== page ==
The naysayers became a deafening roar from the moment Facebook’s IPO failed to skyrocket in May of this year. It was stunning how quickly the darling of Wall Street became trailer trash. But look no further than yesterday, when the lockup period ended and insiders could sell 850 million shares. Some did but the stock price held and Facebook finished today at $22.17, well above the $17.73 close in September.
Just as suddenly, Facebook is riding a wave of confidence buoyed by stories of its resilience and hidden value. Oh, the market is fickle.
But we bought Facebook at about $18 and feel very comfortable holding on to our modest number of shares. We believe in math over science, especially when that science is the way companies are valued and future price predicted.
The simple math of Facebook is 900 million profiles when the Earth has 2 billion total Internet users. Just under half the planet and growing at a rate faster than Internet adoption. Most new things ride a wave of initial interest and then fade as novelty wears off, but Facebook hasn’t done that. It remains the tool of choice for most people we know to stay connected. It has staying power.
And beyond staying power, Facebook has a simple equation that looks something like (monetization idea) x (900 million users) = (lots of revenue). While the monetization ideas are many and the Facebook’s successes haven’t been consistent especially with ads, it only takes getting it right once before the math kicks in and the money is ridiculous. Just today, TechCrunch ran a story about Facebook Gifts, their convenient e-commerce capability that is a one-stop shop. Facebook claims 100 partners already in the system with names like Starbucks, babyGap and FAO Schwartz.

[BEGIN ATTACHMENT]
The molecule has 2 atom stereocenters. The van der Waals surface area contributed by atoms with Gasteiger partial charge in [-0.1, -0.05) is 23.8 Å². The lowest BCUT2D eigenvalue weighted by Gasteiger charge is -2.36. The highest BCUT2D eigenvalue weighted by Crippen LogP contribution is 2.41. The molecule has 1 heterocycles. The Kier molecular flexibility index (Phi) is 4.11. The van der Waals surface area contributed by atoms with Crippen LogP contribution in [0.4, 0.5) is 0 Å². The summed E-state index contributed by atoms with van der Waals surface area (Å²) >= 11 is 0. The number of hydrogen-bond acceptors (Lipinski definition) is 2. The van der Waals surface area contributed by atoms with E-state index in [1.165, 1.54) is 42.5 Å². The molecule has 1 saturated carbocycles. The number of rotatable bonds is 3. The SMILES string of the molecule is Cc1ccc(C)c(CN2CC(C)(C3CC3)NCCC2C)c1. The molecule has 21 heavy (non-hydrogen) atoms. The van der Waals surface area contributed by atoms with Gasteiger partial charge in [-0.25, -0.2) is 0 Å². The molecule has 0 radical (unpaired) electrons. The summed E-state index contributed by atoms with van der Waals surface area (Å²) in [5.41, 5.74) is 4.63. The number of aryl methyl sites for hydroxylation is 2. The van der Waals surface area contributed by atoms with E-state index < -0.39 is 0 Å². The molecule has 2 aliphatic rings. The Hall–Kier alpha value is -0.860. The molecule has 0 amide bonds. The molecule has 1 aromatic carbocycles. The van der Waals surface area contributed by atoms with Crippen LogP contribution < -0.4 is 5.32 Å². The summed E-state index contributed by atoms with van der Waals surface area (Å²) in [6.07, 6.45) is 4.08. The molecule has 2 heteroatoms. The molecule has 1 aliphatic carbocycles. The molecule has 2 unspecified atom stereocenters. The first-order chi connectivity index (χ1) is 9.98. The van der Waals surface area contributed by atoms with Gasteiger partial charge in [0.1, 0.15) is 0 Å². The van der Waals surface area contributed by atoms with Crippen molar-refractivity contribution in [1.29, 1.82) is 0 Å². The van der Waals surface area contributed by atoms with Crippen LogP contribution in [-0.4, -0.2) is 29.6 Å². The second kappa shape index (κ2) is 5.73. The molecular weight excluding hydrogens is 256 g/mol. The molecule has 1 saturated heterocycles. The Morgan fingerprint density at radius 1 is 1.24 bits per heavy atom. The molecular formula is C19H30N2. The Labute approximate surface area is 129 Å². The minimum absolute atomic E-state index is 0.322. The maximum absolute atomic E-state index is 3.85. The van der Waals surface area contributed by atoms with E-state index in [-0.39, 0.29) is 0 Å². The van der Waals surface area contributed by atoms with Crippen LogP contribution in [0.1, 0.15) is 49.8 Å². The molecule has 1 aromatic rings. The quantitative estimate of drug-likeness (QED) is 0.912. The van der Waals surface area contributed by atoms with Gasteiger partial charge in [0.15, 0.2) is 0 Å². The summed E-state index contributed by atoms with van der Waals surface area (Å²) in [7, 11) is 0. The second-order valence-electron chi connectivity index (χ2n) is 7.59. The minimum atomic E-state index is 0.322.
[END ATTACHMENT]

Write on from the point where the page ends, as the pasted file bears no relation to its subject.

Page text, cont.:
Even better, Facebook does nothing more than connect people. The partner companies fulfill orders, returns and other customer service. Facebook gets to just make their nearly one billion members available to the retailers. No risk, no incremental operational cost, and partnership revenue. That’s an equation that Facebook can replicate many times over without increases in overhead or complexity.
Math has a funny way of catching up in good and bad ways. Math trumps luck and is the most predictable thing we have…certainly more than science which is constantly on the move. Facebook has math on their side and that’s as valuable as a CEO in a hoodie.
Facebook will do just fine and we’ll be holding onto our piece of the pie.
November 17, 20122 UPDATE: In the Forbes article, Cheers! Now You Can Buy Booze On Facebook, the author further validates the role of Facebook as the back end by letting others be the merchant of record.